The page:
Family Focus On Negative Identity
For a few months, I visited a woman who had been diagnosed with dementia and showed signs of depression. This woman had two adult children involved in her daily life. Because of the dementia diagnosis, Adult Child #1 made decisions for the woman. Adult Child #2 told the woman how to cook, as in explaining how to cook hotdogs in water.
The woman was a widow living alone. She drove herself around, shopped, went to church, visited with friends, and cooked whole meals for family members that were more involved than cooking hotdogs in water.
When I visited the woman, we had wonderful conversations. We talked about families, cooking, school, employment, travel, politics, television shows, and world events. We learned from each other. I asked her opinion about some of my work. We also took walks together. Shortly after I started visiting her, the woman began making perceptive jokes. Perceptive in that they were revealing, not demeaning. Adult Child #1 told me that the woman was again the mother they had grown up with.
When I was with the woman, I saw some signs of anxiety and some signs of forgetfulness. Neither was serious. Because I saw her as a competent, responsible adult, I asked the woman to make a few decisions. Adult Child #1 became angry that I thought the woman could make decisions for herself. Adult Child #1 decided my conversations with the woman were no longer necessary.
Adult Child #1 and Adult Child #2 had focused on the negative dementia identity. They saw their mother as a dementia patient rather than as a competent, responsible adult. Early on the woman had told me that all of her relatives knew she had dementia and were being nice to her. If the behavior of Adult Child #1 and Adult Child #2 were any indication, “being nice” meant focusing on the negative dementia identity.
Months after my last conversation with this woman, I learned about Self-Determination Theory, a theory of motivation. According to Self-Determination Theory, social and cultural factors can foster or undermine people’s well-being and the quality of their performance, among other things.
The conditions for fostering well-being and quality of performance are:
Autonomy (freedom of choice)
Relatedness (connections to other people)
Every decision Adult Child #1 made for their mother took autonomy away from their mother.
Every explanation Adult Child #2 gave their mother about cooking took competence away from their mother.
The woman had relatedness, but all of her connections saw a negative dementia identity. That focus on a dementia identity took autonomy and competence away from the woman. Is it any wonder she was depressed?
Every single person in this woman’s family loved her and cared about her. They thought they were doing their best for her by focusing on her negative dementia identity. But their negative dementia focus left the woman depressed. So everyone lost, especially the woman.
If all of her family members saw her as responsible, the woman would be able to enjoy the autonomy she needs for well-being.
If all of her family members saw her as competent, the woman would be able to demonstrate a high quality of performance in her own life.
If all of her family members respected the autonomy, competence, and relatedness of the woman, everyone would win — especially the woman.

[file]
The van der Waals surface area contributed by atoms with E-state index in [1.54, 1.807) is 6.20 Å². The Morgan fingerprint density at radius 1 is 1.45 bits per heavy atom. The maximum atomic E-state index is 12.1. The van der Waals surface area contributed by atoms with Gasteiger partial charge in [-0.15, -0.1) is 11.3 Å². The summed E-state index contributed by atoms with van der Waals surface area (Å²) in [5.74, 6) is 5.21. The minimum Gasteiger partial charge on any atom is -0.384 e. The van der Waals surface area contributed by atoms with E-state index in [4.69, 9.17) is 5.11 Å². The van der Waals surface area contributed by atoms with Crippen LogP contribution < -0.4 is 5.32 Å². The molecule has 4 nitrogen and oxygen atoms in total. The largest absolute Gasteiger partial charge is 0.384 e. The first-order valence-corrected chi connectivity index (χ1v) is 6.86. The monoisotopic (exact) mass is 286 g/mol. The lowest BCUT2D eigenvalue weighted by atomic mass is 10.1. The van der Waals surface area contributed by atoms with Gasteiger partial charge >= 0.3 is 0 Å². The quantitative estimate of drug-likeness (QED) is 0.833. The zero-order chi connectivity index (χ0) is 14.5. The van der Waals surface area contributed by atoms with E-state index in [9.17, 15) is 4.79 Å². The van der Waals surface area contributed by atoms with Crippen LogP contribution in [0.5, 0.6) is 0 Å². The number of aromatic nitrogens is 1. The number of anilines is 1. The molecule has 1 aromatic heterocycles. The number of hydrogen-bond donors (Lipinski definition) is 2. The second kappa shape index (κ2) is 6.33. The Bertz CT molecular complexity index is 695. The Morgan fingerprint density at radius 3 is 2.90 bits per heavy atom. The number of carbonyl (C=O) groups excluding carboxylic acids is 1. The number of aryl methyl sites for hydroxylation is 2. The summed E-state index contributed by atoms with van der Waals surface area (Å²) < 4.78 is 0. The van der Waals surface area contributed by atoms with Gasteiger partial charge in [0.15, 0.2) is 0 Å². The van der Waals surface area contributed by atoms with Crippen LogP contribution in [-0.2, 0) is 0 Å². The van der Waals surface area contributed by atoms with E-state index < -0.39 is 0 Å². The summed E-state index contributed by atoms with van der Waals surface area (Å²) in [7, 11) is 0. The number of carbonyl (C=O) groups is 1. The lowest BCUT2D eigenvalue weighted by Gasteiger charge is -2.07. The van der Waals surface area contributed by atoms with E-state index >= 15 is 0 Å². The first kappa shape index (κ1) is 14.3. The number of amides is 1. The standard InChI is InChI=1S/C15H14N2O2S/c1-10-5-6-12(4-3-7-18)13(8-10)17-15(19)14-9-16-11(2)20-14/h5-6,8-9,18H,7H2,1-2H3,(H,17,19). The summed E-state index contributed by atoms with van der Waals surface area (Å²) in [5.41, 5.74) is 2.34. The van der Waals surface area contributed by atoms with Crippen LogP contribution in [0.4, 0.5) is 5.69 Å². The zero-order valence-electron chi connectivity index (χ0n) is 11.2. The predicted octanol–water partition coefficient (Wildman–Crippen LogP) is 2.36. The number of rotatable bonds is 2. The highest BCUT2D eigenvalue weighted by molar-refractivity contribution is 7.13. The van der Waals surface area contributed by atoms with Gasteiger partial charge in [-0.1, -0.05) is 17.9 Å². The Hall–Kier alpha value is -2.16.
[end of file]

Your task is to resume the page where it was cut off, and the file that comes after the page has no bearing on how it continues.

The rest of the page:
Family Focus On Positive Identity
Contrast that woman’s experience with Geri Taylor’s experience. After Geri looked into her mirror and failed to recognize herself, her family didn’t focus on her Alzheimer’s identity. They didn’t limit her choices. Geri chose to expand her life. She acted on her interest in photography. She visited friends more often. She filled her days with pleasurable activities. She used her iPhone to keep track of her life and added the Find My Friends app. She created rules for living, including:
“Talk only if necessary while walking.”
When her driving skills deteriorated, Geri cut back on her driving to drive only as necessary.
Geri started doing research before talking to friends so she could keep up, but she also started speaking to groups about living with Alzheimer’s. She did these talks with her husband, Jim.
Geri met with CaringKind to say she wanted more than a traditional support group. Instead, she wanted “a peer-driven Alzheimer’s tutorial” because:
“We don’t want to be done to. We want to do.”
CaringKind set up a series of workshops “to swap tips for living with early-stage memory loss.” Geri is now a representative for the national Alzheimer’s Association. Geri Taylor’s family didn’t limit her choice, question her competence, or become discouraging connections. As of 2018, Geri has three years in as an Alzheimer’s champion, and she’s still going.
I am certain the family of the woman I had conversations with loves the woman as much as Geri Taylor’s family loves her. If only they used their love to focus on the woman’s positive identity, everyone would win.
If it’s easier for you to remember, think of the three elements of self-determination as:
Think of the choice, competence, and connections that matter to you, and you’ll understand their necessity for the people you love.
Autonomy & Competence Also Improve Physical Health
Seeing competence in its patients, Cleveland Clinic created MyChart. MyChart gives patients a measure of autonomy in their healthcare and health decisions.
“Providing state-of-the-art tools to help patients manage their health
is a vital part of Cleveland Clinic care and the patient experience.”
Paul Matsen, Chief Marketing and Communication Officer
MyChart and other patient engagement strategies “have led to dramatic improvements int the patients’ experience.”
“5 ways Cleveland Clinic improved its patient engagement strategies”
Healthcare IT News
October 1, 2013
“Best Global Brands: Cleveland Clinic”
June 2018, pages 103-111
Paula M. Kramer
Resource Rock Star (See websites below.)
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